Balance As A Work From Home Mom

by | May 29, 2023 | Blog

Is there such thing as “balance” as a work from home mom? Or, for that matter, as a stay at home mom? A mom working outside the home?

Let me start by telling you that I think the typical impression of “balance” is horse shit. I don’t believe balance is about making sure that work, self, home and kids get equal time or equal attention. If that’s how you view balance, I’ll argue that no, it’s not possible.

I see balance as responding appropriately to perceived imbalance.

Think about it: if you’re walking on a balance beam, your ability to balance is about recognizing as you start to lean too far left and being able to appropriately counter to the right, without going too far. Responding appropriately to imbalance.

I am a work from home mom. I also consider myself a stay at home mom. I run multiple businesses, a non profit, I’m a landlord, I’m an investor, I have 9-month-old twins, a newly 2 year old, a husband, 13 chickens, 11 goats, a dog and I’m also committed to taking care of my health daily.

Nothing on that list gets as much attention, time or effort as another thing. They’re all in flux, all the time. I also don’t believe in easy-to-say generalities like “put yourself first”. It’s a gross over-generalization and over-simplification that lacks practicality. There are moments when I put myself first. There are moments when I put my kids or my marriage or a friend first. It doesn’t matter that we rank things, it matters that we are feeling capable, empowered and (most of the time) fulfilled.

My pursuit of “balance” is all about paying attention to any perception of things being “off” and course correcting without overcorrecting.

In episode 1093 of the Primal Potential podcast, I’m breaking down what my day-to-day flow looks like, so if you enjoy that kind of content, definitely tune in!

What Works for Me As a Work From Home Mom

First, I’ll say that what works for me this month might not be what works for me next month and almost certainly won’t be what works for me next year. But, here are some of the most important strategies I’m implementing:

  1. Get up before the kids (and use the time wisely)
    I understand that this doesn’t always happen because kids are unpredictable, but when you can, wake up before your kids and use that time really well. For me, that means waking up about 2 hours before the kids, reading my Bible, walking and working out, emptying the dishwasher, folding the laundry, starting breakfast and getting the kids’ stuff ready for the day (diapers, bottles, outfits, etc).
  2. Watch (way) less TV
    I love a good mindless show as much as the next person, but I also feel so much less stressed when I’m staying on top of my work, my health and my house. That generally means I don’t sit down to watch an hour or more of TV daily. If/when I do watch a show, it’s on my phone during a workout or while I’m folding clothes or making a meal. Good time management is essential and I contend that we can all improve in this area! It makes a huge difference.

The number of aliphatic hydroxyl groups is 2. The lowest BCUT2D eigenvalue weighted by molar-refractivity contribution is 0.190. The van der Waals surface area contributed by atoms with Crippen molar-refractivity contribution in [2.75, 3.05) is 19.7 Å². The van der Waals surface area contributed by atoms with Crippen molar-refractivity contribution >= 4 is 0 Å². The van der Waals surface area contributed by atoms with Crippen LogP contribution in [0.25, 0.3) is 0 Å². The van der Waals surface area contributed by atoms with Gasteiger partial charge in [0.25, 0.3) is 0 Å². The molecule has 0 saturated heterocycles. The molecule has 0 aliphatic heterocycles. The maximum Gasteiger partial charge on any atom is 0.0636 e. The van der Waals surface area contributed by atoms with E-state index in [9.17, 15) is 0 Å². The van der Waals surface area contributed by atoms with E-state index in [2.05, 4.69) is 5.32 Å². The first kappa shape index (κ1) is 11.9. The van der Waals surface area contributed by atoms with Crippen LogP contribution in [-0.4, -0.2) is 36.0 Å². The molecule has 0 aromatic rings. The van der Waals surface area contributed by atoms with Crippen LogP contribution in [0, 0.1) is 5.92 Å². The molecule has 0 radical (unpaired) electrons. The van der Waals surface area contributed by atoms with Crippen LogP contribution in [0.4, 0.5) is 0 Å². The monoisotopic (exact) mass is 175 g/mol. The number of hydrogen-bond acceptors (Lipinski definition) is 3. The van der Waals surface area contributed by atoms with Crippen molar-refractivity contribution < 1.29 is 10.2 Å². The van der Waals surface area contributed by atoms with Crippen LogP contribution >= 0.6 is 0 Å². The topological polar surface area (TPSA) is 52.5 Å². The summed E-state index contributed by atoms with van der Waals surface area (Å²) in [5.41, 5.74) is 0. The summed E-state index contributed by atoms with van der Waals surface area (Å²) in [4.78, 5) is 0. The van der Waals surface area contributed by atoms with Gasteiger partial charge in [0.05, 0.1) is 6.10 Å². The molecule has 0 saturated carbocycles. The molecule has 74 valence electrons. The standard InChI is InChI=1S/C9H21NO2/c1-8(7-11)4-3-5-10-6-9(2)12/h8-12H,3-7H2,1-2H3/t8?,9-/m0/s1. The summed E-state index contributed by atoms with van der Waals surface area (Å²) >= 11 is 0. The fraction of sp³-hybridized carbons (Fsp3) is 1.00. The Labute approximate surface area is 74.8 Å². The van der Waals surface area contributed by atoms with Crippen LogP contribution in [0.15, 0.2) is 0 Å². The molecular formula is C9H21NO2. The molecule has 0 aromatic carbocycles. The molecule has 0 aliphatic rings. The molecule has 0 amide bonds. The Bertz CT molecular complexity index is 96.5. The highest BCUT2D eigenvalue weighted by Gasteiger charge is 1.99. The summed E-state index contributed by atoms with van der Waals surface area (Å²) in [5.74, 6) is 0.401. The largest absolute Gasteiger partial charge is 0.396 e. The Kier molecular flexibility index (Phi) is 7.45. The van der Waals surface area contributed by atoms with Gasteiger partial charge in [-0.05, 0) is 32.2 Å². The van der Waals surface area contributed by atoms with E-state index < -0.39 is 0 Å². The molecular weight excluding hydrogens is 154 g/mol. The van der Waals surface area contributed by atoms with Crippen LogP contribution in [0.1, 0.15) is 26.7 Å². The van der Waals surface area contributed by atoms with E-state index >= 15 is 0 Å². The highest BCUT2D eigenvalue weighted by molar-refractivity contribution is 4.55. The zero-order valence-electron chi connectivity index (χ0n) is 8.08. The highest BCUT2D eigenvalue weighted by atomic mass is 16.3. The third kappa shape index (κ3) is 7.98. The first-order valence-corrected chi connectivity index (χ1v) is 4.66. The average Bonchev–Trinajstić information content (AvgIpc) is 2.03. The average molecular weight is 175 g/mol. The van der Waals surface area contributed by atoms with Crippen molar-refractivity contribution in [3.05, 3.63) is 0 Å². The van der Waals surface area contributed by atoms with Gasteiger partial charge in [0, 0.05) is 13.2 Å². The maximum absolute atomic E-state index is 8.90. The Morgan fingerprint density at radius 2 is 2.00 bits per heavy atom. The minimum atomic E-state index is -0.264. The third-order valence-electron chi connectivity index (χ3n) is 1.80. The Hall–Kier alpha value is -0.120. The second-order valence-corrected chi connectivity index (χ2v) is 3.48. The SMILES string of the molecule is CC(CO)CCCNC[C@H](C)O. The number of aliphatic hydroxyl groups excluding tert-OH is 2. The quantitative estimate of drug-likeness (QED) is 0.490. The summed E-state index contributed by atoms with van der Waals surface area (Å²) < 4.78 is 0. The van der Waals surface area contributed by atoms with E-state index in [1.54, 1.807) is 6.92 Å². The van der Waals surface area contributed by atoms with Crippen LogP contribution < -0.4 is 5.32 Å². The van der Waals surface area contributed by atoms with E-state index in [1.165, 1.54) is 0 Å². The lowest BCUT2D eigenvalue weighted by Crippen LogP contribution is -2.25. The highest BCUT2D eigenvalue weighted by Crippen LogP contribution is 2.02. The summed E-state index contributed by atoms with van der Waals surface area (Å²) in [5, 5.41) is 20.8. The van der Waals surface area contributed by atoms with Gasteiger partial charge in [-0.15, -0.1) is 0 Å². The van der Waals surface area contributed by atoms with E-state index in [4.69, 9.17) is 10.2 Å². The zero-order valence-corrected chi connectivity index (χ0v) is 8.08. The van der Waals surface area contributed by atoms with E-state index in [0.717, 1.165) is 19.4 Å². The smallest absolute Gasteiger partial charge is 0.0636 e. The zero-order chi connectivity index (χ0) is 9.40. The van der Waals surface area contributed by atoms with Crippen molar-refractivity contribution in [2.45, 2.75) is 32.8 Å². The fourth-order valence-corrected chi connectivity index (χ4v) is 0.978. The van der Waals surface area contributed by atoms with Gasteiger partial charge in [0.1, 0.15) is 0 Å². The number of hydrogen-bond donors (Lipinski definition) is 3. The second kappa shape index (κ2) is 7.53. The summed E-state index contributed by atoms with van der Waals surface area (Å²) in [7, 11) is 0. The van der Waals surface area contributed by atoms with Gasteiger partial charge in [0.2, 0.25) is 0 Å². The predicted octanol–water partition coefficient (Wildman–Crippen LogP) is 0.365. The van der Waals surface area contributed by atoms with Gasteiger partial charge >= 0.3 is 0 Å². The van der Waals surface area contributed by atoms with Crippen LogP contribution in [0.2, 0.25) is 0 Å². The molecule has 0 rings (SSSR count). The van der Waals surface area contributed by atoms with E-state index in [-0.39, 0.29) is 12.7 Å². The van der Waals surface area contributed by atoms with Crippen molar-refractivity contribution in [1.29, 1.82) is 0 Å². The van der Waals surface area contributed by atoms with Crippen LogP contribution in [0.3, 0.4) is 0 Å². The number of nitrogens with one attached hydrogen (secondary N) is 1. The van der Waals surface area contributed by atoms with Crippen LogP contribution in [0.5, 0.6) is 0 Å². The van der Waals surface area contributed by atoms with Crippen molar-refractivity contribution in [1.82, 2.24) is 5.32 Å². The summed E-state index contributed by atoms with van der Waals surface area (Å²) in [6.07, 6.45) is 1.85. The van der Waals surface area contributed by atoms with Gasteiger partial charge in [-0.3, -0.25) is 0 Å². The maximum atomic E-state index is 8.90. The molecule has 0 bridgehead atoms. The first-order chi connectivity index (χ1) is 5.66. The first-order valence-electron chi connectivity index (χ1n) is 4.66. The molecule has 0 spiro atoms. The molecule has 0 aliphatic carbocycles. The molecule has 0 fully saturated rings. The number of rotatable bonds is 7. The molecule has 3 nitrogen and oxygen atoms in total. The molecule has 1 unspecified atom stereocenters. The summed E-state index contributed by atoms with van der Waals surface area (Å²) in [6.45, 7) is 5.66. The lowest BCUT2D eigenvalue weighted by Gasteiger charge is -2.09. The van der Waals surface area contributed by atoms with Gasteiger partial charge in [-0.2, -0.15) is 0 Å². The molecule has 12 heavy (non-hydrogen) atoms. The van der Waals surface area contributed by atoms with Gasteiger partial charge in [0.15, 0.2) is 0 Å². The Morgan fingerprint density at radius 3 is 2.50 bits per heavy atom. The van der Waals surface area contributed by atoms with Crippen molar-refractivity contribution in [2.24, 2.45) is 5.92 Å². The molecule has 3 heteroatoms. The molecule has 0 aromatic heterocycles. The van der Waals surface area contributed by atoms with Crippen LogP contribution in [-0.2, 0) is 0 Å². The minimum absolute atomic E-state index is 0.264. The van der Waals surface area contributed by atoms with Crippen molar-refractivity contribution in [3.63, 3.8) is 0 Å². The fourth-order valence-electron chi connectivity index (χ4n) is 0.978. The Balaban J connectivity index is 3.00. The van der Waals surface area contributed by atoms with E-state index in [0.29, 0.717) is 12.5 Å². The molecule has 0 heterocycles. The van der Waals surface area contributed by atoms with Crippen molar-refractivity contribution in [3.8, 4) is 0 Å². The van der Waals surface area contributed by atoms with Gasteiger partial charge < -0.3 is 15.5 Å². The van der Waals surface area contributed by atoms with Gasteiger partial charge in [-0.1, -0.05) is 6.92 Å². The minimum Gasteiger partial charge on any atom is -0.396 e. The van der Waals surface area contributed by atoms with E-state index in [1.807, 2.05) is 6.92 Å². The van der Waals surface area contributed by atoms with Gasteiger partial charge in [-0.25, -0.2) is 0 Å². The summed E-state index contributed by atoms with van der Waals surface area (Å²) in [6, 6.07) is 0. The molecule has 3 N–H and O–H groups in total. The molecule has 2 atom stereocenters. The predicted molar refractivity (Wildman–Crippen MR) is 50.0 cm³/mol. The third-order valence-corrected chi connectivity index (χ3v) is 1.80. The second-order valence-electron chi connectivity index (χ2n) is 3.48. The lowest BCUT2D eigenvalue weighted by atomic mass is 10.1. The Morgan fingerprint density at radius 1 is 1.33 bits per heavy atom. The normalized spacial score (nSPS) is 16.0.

3. Do at least one full load of laundry daily (and yes, that means folding and putting away!)
    Keeping up is way easier than catching up. When I am picking up at night, I toss in a load of laundry. My husband switches it to the dryer before bed and I fold it first thing in the morning. With each trip upstairs, I carry what I can carry and put it away. This prevents me from having a mountain of laundry that feels overwhelming. Many days I do two full loads, but at least one daily feels really manageable.
  4. Know how you’ll spend your work time
    When I sit down to work, it’s precious time. I don’t waste it trying to figure out where I’m going to start or what I’ll work on that day. I define ahead of time what I’ll tackle daily and the order in which I’ll tackle it.
  5. Plan for breaks
    We all need mental breaks and this is especially true for me when I’m working. Instead of heading to my office to work and then spending 15 minutes scrolling on social media, I plan for my mental breaks. Literally, on my to-do list, it’ll say “task 1” followed by “10 minute mental break” or “task 3/task 4” then “15 minute mental break”. I know I’m going to scroll, but I’m going to control that behavior instead of letting that behavior control me.
  6. Avoid treading water
    This might be the most important one. Years ago, I saw something on social media that said, “the most beneficial thing you can do for your future is block off 1 hour a day (minimum) for building a project that will give you more freedom”. Now, I’m not sure that the time increment matters as much as the point does. So often, we create Groundhog Day-esque lives. We wake up, do what needs to be done, collapse in bed and then repeat. I want to challenge you to invest your time, every day, in something that sets you up for increased freedom down the road. That could be improvements in your physical fitness and health, it would be financial flexibility, it could be both or it could be something different, but remain consistent in this pursuit. Don’t just tread water!

Are you a work from home mom? A stay at home mom? A single parent? A business owner? What do you think of the idea of balance and what are some of the things you do to make sure you, your family and your business thrive?

I hope you’ll take a few minutes and listen to episode 1093 of the Primal Potential podcast! 

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